By Jon Browning, Co-Founder of the Global Impact Sourcing Coalition and CEO of Global Mentorship Initiative

Jon Browning poses with students

GMI Founder and CEO Jon Browning with the first student cohort – South Africa, 2019. Photo: GMI

The refugee crisis isn’t going away, and though assisting with basic needs or helping one refugee at a time helps, there are broader solutions available.

More companies are committed to hiring refugees and providing career development opportunities tailored to their needs. This process, called “impact sourcing,” supports groups with limited prospects for formal employment and is an important way companies can champion diversity, equity and inclusion.

But impact hiring is not just a feel-good strategy or a charitable act. It is also a smart business move that can boost your bottom line, your talent pool, and your brand reputation.

Studies have shown that refugees have higher retention rates, low absenteeism, and strong loyalty to employers who invest in them. They also bring diverse perspectives, creativity, resilience, and language skills that can help your company tap new markets and innovate faster. And they can enhance your corporate social responsibility profile, attracting socially conscious customers, investors, and partners who share your values.

Lives Left Behind

We imagine refugees leaving behind only physical belongings when fleeing danger. We don’t think about the disrupted educations, careers, relationships, and dreams. Many refugees face significant barriers to education and employment, and even resettled refugees often face income caps and bureaucratic obstacles to finding work. With support, young refugees can overcome these challenges.

Alnarjes was forced to flee Syria when she was 12. She dreamed of becoming a doctor but was unable to attend university due to her refugee status. With the help of Southern New Hampshire University’s Global Education Movement, she earned a four-year accredited degree remotely while living in a refugee camp in Tripoli, Lebanon. She’s now in London with a full scholarship pursuing a Masters in Global Health in Crisis. Because of the adversity they’ve faced, she says, “Refugees have a power that distinguishes them from others.”

Solutions Require Partnership

Alnarjas’ story shows that while the challenges are very real, so are the solutions — but they require deep partnerships and collaboration.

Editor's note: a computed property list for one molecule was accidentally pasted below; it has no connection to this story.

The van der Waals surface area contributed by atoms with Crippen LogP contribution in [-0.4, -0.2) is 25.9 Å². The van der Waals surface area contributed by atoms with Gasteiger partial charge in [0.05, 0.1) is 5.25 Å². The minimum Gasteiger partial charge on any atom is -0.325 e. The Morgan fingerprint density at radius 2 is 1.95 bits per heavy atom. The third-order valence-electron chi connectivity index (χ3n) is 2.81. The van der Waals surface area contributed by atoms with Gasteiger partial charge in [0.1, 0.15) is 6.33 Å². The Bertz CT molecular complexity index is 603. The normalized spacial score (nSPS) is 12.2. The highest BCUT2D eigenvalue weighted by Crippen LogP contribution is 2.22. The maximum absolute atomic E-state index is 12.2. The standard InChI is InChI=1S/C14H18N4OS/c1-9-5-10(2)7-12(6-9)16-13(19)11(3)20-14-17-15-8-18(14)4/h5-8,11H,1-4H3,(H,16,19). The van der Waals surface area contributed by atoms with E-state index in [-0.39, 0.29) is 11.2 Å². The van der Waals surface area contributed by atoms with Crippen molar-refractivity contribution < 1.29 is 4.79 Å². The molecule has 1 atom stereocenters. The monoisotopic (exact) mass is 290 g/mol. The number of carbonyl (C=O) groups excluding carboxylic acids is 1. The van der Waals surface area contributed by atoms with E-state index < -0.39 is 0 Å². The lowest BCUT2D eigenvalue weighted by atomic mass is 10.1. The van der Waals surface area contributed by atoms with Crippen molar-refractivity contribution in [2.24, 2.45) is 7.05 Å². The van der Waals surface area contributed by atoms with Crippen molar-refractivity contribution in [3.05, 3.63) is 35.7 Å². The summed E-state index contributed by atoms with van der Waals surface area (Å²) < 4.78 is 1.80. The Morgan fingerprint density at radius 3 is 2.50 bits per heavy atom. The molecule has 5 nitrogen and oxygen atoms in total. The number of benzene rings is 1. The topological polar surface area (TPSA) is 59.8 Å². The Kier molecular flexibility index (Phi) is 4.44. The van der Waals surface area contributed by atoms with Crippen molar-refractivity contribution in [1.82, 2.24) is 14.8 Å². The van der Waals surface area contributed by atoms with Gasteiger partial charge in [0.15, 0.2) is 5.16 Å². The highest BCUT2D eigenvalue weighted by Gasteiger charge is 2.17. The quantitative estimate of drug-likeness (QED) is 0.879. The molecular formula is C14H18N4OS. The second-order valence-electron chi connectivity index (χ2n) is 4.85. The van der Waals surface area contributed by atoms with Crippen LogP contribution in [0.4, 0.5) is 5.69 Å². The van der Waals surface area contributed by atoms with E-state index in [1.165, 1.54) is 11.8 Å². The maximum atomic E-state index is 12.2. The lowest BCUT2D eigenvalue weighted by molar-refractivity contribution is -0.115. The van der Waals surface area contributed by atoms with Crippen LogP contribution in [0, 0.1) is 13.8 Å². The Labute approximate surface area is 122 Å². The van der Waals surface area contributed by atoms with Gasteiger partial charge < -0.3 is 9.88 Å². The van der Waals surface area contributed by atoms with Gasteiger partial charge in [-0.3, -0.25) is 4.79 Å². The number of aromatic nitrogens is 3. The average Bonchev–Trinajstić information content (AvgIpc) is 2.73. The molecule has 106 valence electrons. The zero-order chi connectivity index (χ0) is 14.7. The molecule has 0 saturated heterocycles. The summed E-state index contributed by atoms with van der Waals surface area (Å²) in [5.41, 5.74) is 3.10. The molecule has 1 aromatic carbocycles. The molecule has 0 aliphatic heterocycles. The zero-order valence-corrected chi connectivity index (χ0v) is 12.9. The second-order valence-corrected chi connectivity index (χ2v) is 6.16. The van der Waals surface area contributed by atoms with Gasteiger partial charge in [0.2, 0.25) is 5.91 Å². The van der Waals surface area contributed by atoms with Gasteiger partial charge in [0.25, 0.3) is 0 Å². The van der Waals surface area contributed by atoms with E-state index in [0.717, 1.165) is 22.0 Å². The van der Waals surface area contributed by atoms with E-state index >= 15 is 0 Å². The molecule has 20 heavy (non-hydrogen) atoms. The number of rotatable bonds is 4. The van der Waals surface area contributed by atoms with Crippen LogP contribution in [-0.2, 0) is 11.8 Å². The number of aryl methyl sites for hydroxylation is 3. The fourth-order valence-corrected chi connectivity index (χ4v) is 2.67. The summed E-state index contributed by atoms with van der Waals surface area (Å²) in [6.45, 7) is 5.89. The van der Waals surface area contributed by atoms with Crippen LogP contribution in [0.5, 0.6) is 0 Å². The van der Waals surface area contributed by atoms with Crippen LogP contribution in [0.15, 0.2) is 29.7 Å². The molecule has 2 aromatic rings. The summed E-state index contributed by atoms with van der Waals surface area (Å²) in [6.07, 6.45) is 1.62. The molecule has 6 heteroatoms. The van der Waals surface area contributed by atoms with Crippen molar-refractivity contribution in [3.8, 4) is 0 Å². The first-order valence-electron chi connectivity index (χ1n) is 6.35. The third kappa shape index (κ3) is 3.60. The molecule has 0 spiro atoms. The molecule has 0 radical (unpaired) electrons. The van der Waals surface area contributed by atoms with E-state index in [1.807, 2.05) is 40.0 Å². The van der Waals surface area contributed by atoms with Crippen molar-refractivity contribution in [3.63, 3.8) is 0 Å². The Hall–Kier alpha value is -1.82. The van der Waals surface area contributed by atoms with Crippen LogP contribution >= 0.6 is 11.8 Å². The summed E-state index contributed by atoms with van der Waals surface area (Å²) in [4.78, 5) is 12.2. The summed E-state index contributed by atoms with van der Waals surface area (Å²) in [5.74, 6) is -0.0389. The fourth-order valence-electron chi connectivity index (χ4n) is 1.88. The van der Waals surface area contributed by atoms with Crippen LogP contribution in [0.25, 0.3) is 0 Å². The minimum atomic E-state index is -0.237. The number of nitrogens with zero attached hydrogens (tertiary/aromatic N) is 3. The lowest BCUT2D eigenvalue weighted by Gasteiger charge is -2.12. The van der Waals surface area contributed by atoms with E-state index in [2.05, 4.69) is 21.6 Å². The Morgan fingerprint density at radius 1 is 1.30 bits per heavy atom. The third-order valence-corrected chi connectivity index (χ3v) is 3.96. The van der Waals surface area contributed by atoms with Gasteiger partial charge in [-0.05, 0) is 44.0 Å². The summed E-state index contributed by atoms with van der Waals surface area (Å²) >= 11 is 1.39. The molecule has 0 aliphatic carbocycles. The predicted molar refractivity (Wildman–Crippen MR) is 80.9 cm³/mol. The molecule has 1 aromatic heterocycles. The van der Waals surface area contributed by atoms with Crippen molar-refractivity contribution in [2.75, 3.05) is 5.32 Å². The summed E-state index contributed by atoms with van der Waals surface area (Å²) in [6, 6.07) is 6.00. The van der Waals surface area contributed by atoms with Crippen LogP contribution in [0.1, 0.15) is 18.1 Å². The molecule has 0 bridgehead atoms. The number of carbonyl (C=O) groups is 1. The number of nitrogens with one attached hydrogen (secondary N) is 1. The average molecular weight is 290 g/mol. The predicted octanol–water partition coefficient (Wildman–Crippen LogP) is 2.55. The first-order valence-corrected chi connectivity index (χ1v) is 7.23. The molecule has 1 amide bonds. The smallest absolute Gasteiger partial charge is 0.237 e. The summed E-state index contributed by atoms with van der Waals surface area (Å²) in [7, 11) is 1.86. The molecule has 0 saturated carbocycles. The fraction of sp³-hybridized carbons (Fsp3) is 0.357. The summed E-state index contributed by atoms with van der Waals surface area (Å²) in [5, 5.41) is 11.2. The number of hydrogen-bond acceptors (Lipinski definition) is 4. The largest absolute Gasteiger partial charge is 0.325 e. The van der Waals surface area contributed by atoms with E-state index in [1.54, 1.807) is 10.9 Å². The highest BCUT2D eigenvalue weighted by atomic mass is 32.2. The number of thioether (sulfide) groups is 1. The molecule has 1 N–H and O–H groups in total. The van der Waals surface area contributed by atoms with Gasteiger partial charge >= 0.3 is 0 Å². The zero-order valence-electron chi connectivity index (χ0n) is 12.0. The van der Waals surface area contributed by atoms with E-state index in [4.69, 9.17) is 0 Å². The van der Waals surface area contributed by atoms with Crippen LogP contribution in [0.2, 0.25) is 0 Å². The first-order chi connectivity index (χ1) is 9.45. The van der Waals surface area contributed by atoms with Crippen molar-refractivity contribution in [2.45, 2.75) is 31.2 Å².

First, we must support universities in war torn nations so they can continue operating and if necessary, provide opportunities for refugees to continue their studies abroad. In the months following Russia’s invasion, Ukrainian President Zelensky and a consortium of universities launched the Ukrainian Global University to connect college students with internships and academic programs abroad. While buildings can be rebuilt, the loss of an entire generation of doctors, lawyers and teachers is not easily remedied.

Second, we must address low refugee graduation rates by providing support networks and resources that people fleeing conflict or disaster can’t bring with them. The organization I lead, Global Mentorship Initiative, provides mentorship and soft skills training to refugee learners and connects them with a growing professional network. Our nonprofit and university partners provide computers, internet connections, mental health support, and sometimes even clothes for job interviews.

Third, we must connect refugee graduates with jobs by reinforcing pipelines to employment and providing mentorship during the challenging transition from education to career. GMI’s partner Talent Beyond Boundaries, for example, coordinates with host country governments and enables refugees to meet the administrative requirements to relocate for work.

We must act now to establish a system that ensures becoming a refugee doesn’t derail an entire community’s opportunity to live dignified, peaceful lives and contribute to the global economy. It’s the right thing to do, and it just makes good business sense.

Jon Browning is founder and CEO of Global Mentorship Initiative, which connects students from underserved communities to careers through structured, short-term, online mentorship. He co-founded the Global Impact Sourcing Coalition to establish and share guidelines and best practices in impact hiring.